Queer Places:
Royal Central School of Speech and Drama, 62-64 Eton Ave, London NW3 3HY, Regno Unito
22 Lupus St, Pimlico, London SW1V 3DZ, Regno Unito
74 Cheyne Walk, Chelsea, London SW3 5TT, Regno Unito
Westminster Abbey, 20 Deans Yd, Westminster, London SW1P 3PA, Regno Unito

Related imageLaurence Kerr Olivier, Baron Olivier, OM (22 May 1907 – 11 July 1989) was an English actor and director who, along with his contemporaries Ralph Richardson and John Gielgud, dominated the British stage of the mid-20th century. He also worked in films throughout his career, playing more than fifty cinema roles. Late in his career, he had considerable success in television roles.

His family had no theatrical connections, but Olivier's father, a clergyman, decided that his son should become an actor. After attending a drama school in London, Olivier learned his craft in a succession of acting jobs during the late 1920s. In 1930 he had his first important West End success in Noël Coward's Private Lives, and he appeared in his first film. In 1935 he played in a celebrated production of Romeo and Juliet alongside Gielgud and Peggy Ashcroft, and by the end of the decade he was an established star. In the 1940s, together with Richardson and John Burrell, Olivier was the co-director of the Old Vic, building it into a highly respected company. There his most celebrated roles included Shakespeare's Richard III and Sophocles's Oedipus. In the 1950s Olivier was an independent actor-manager, but his stage career was in the doldrums until he joined the avant garde English Stage Company in 1957 to play the title role in The Entertainer, a part he later played on film. From 1963 to 1973 he was the founding director of Britain's National Theatre, running a resident company that fostered many future stars. His own parts there included the title role in Othello (1964) and Shylock in The Merchant of Venice (1970).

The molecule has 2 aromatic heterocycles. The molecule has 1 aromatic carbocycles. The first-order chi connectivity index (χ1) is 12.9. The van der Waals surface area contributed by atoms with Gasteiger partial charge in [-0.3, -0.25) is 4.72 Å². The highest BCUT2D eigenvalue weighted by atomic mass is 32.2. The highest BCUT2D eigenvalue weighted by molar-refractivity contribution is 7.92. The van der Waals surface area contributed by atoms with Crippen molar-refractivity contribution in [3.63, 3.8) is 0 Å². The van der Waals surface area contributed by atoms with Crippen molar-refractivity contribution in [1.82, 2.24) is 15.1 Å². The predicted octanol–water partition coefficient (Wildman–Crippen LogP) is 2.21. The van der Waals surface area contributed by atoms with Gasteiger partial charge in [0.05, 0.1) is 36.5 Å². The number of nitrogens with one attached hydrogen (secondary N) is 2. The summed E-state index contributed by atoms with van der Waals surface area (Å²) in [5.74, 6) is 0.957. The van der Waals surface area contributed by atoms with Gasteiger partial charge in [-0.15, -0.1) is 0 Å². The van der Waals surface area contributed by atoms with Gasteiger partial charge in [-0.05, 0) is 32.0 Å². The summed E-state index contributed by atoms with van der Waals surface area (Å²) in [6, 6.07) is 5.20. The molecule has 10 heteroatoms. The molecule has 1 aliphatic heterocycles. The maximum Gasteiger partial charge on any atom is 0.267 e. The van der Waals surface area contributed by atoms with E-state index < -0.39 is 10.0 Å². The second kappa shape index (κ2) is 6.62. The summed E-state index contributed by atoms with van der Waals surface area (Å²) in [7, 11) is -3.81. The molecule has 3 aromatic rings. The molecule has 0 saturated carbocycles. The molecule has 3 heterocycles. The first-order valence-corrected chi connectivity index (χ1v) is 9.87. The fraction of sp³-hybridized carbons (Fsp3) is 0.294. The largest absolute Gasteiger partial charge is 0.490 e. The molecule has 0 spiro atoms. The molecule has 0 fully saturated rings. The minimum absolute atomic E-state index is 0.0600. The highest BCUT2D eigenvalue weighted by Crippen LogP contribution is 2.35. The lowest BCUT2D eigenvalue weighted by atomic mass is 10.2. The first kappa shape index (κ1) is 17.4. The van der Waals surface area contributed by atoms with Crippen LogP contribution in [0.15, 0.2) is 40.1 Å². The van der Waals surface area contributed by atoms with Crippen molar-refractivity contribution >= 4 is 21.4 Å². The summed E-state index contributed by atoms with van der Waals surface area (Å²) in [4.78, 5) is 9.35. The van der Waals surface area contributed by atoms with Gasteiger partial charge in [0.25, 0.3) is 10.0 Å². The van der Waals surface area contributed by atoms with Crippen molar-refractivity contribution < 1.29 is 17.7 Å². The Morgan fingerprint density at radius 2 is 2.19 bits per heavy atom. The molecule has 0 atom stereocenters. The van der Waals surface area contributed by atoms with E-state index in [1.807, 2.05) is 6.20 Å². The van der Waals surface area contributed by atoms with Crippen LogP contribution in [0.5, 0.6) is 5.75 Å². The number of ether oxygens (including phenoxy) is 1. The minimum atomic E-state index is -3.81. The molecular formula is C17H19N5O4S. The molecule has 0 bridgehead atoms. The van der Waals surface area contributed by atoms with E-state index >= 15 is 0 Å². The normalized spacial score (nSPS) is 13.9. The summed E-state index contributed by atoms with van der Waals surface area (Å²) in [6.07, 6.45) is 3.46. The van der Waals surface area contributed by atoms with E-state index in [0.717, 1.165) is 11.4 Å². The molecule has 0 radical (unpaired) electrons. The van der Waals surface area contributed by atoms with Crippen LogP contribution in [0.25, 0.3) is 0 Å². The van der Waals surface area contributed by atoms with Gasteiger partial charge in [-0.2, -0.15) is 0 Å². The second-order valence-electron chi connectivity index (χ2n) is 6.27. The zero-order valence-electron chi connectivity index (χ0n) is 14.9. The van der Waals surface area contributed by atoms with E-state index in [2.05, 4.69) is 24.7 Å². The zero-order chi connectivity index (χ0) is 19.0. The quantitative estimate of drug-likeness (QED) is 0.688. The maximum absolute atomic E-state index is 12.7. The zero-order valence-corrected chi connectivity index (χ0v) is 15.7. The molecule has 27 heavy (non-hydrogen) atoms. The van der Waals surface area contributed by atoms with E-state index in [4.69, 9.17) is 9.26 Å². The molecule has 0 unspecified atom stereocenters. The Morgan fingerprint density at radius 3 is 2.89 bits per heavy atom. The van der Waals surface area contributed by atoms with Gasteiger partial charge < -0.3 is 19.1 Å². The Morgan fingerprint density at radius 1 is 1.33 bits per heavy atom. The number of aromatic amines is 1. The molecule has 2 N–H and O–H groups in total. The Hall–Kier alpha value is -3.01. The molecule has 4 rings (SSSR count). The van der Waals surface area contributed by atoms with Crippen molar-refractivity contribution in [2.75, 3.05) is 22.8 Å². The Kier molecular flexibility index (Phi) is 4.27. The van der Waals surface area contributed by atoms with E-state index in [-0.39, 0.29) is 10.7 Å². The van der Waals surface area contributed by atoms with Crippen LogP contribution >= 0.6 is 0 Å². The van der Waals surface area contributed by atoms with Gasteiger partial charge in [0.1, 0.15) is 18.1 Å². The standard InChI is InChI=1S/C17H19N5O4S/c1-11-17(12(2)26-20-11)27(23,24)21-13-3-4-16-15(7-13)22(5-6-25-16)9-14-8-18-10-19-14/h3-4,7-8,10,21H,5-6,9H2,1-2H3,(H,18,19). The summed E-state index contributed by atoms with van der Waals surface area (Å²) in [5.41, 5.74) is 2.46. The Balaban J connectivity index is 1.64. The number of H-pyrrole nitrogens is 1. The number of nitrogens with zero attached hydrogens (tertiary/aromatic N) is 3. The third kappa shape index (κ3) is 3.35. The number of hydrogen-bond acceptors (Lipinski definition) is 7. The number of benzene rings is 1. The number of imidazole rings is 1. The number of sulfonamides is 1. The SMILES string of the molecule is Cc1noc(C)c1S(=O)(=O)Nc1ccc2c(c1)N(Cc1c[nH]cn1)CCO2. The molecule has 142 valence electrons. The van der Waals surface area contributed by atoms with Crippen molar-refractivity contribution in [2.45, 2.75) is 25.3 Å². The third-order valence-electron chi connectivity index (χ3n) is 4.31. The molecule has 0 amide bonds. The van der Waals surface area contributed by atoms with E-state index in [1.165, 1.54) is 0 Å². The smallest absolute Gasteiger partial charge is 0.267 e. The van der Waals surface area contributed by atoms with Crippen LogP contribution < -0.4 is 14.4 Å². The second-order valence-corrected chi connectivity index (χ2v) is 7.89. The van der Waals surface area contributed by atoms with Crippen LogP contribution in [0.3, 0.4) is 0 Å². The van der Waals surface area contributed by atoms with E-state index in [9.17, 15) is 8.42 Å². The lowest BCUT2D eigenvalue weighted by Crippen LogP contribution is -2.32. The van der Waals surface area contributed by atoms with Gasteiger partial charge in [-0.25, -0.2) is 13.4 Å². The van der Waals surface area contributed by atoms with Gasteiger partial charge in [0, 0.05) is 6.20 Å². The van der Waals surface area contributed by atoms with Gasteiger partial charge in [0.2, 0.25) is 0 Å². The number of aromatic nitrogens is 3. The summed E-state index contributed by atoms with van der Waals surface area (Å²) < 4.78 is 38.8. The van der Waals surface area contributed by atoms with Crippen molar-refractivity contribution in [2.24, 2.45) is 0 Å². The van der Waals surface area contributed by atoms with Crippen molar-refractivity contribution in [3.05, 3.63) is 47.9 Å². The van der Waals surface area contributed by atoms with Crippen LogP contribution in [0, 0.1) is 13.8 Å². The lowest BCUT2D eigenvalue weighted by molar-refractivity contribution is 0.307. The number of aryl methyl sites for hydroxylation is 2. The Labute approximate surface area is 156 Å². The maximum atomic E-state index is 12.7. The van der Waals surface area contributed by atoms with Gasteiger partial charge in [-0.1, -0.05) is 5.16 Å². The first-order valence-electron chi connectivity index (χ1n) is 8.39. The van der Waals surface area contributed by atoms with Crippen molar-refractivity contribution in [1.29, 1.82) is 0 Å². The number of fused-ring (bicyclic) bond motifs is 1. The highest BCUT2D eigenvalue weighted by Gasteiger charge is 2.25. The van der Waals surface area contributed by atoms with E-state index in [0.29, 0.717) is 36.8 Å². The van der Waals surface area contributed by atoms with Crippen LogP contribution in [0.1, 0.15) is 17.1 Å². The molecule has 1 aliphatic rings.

Among Olivier's films are Wuthering Heights (1939), Rebecca (1940), and a trilogy of Shakespeare films as actor-director: Henry V (1944), Hamlet (1948), and Richard III (1955). His later films included The Shoes of the Fisherman (1968), Sleuth (1972), Marathon Man (1976), and The Boys from Brazil (1978). His television appearances included an adaptation of The Moon and Sixpence (1960), Long Day's Journey into Night (1973), Love Among the Ruins (1975), Cat on a Hot Tin Roof (1976), Brideshead Revisited (1981) and King Lear (1983).

Olivier's honours included a knighthood (1947), a life peerage (1970) and the Order of Merit (1981). For his on-screen work he received four Academy Awards, two British Academy Film Awards, five Emmy Awards and three Golden Globe Awards. The National Theatre's largest auditorium is named in his honour, and he is commemorated in the Laurence Olivier Awards, given annually by the Society of London Theatre. He was married three times, to the actresses Jill Esmond from 1930 to 1940, Vivien Leigh from 1940 to 1960, and Joan Plowright from 1961 until his death.


Westminster Abbey, London

Olivier possibly had a brief affair with the actor Henry Ainley, according to the biographer Michael Munn.[77][r] Olivier never overtly acknowledged his affair with Ainley, although Ainley's letters to him are clear. Olivier's third wife, the actress Joan Plowright, expressed surprise at hearing the possibility, but commented, "If he did, so what?"[78] Later, there were also persistent rumours of an affair with the entertainer Danny Kaye,[79] although Coleman considers them to be unsubstantiated;[80] Plowright also dismisses the rumours.[81]


  1. https://en.wikipedia.org/queerplaces/images/Laurence_Olivier#References